Ayyyeee… What’s Goodie Everyone. So I got some tea and it involves the White House and a covid-19 vaccine effort.
During a Group of Seven meeting of leaders of the world’s largest economies on Friday, President Biden will announce an initial $2 billion in funding for Gavi, the Vaccine Alliance, to be used by the Covax Facility, senior administration officials said in a briefing. The United States will release an additional $2 billion over two years once other donors have made good on their pledges and will use this week’s G-7 summit to rally other countries to do more.
The White House is throwing its support behind a global push to distribute coronavirus vaccines equitably, pledging $4 billion to a multilateral effort the Trump administration spurned. The money, which was appropriated by a bipartisan congressional vote last year, will give a much needed boost to a program jointly led by Gavi, the World Health Organization and the Coalition for Epidemic Preparedness Innovations.Thomas Bollyky, director of the global health program at the Council on Foreign Relations, said that the money would be significant for Covax, which has struggled to raise enough funding since it was announced last year.“Certainly earlier funds would have been helpful to Covax,” said Bollyky. “But there’s not much point in going back to that point. The question is, what can we do now? And this is a signal at least that the U.S. intends to invest in and bolster Covax as a mechanism to meet the world’s vaccine needs.”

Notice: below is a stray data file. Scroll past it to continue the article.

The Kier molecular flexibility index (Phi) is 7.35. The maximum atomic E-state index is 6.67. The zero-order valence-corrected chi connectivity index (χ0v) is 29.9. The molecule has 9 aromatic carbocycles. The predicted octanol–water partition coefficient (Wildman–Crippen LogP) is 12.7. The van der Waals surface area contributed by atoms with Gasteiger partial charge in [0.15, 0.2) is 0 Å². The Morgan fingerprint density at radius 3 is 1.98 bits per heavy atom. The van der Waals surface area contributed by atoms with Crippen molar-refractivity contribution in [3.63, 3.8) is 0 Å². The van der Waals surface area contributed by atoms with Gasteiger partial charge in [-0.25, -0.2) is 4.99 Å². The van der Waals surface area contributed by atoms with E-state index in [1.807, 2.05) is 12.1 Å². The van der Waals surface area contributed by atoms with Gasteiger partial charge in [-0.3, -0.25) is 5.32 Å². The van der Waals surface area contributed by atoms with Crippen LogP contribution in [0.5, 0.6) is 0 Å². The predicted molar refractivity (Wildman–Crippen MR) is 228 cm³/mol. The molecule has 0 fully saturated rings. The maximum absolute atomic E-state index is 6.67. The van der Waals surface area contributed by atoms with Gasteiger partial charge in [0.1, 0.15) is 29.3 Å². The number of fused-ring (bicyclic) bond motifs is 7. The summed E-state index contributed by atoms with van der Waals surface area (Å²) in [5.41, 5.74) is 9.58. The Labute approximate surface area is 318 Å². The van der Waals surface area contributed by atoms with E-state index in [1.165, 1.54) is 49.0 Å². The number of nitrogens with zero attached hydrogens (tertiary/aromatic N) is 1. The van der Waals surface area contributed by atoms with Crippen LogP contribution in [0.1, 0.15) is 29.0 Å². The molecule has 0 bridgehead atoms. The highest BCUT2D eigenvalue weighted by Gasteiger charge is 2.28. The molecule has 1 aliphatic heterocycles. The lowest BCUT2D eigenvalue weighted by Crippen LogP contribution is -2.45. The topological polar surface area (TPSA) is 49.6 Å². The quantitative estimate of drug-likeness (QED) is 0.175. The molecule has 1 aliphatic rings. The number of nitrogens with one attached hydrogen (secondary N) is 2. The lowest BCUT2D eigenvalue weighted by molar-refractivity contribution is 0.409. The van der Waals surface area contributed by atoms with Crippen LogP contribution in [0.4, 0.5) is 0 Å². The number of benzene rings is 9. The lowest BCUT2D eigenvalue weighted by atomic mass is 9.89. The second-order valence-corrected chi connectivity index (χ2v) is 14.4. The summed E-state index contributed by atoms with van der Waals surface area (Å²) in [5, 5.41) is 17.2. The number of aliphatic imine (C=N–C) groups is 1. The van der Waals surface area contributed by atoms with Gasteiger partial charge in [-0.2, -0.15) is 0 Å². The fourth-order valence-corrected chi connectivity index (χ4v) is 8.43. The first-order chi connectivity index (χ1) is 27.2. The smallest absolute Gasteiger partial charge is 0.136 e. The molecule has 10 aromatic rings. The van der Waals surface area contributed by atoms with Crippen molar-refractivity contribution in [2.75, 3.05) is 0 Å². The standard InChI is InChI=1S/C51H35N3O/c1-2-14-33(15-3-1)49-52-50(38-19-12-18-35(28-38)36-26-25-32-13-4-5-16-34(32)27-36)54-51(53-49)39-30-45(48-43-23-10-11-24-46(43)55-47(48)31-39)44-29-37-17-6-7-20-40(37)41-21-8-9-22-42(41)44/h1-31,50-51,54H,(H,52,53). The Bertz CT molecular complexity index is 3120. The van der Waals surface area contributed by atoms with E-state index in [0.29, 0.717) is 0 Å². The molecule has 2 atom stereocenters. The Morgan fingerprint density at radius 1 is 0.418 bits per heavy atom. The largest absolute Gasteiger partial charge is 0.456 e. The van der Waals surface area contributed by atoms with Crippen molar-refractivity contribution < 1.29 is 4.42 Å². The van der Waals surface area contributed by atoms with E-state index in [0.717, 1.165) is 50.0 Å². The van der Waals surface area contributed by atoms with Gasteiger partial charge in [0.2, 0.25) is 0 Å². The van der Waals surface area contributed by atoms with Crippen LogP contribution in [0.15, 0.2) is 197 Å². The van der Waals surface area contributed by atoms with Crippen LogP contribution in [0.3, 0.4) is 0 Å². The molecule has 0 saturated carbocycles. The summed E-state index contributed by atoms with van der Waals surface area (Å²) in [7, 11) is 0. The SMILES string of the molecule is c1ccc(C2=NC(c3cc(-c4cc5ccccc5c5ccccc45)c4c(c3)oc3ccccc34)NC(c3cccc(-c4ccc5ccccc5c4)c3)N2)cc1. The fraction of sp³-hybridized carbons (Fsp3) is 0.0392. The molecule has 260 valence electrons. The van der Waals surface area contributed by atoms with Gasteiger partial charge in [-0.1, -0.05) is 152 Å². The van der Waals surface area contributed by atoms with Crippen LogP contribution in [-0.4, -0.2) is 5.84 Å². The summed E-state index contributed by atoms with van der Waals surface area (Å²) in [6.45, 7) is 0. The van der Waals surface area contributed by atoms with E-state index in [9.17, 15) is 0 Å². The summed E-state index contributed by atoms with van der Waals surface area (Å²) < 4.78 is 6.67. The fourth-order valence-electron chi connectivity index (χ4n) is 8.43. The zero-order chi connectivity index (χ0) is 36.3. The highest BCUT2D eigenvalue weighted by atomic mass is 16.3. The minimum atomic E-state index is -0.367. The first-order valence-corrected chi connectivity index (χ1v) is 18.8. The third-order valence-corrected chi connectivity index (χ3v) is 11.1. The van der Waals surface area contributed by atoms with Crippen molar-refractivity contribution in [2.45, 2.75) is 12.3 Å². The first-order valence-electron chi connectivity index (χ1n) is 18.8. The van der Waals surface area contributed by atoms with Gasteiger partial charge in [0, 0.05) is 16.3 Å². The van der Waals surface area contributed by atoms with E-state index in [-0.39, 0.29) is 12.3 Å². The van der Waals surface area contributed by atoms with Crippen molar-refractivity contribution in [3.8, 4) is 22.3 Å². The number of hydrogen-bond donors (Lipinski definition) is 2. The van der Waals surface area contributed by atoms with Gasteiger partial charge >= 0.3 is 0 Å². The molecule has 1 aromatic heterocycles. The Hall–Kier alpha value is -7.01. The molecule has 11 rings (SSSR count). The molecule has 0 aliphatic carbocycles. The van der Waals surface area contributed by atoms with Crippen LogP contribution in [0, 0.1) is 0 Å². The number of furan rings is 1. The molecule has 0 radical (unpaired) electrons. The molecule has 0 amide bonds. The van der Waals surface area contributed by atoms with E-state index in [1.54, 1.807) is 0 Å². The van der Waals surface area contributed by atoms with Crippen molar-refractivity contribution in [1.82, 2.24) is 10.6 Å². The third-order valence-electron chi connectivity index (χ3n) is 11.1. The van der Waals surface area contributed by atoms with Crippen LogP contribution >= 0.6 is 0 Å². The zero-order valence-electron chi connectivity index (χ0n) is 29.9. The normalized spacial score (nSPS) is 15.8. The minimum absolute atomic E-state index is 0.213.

Covax aims to get coronavirus vaccines to low and middle income countries that have been cut out of a vaccine race that’s seen rich countries snap up the majority of doses, leaving everyone else to wait. More than 190 countries have agreed to participate, the Trump administration opted out, in part because of the former president’s feud with the WHO. But so far the initiative has not begun deliveries, and it has struggled not just with funding but also competition from wealthy nations who pursued bilateral deals.“These kinds of political commitments do matter and make a difference,” according to Sema Sgaier, an assistant professor of public health at Harvard and co-founder of nonprofit Surgo Ventures, adding that confirmed funding would allow Covax to pursue new deals.
Covax plans to start distributing vaccines in the first half of this year. On Thursday, Gavi announced a memorandum of understanding with Novavax for 1.1 billion doses of their vaccine, adding to earlier deals with Pfizer, AstraZeneca, Sanofi and Johnson and Johnson. U.N. Secretary General António Guterres slammed the distribution of vaccines as “wildly uneven and unfair” at a Security Council meeting Wednesday, saying that 10 countries accounted for 75 percent of all vaccinations to date.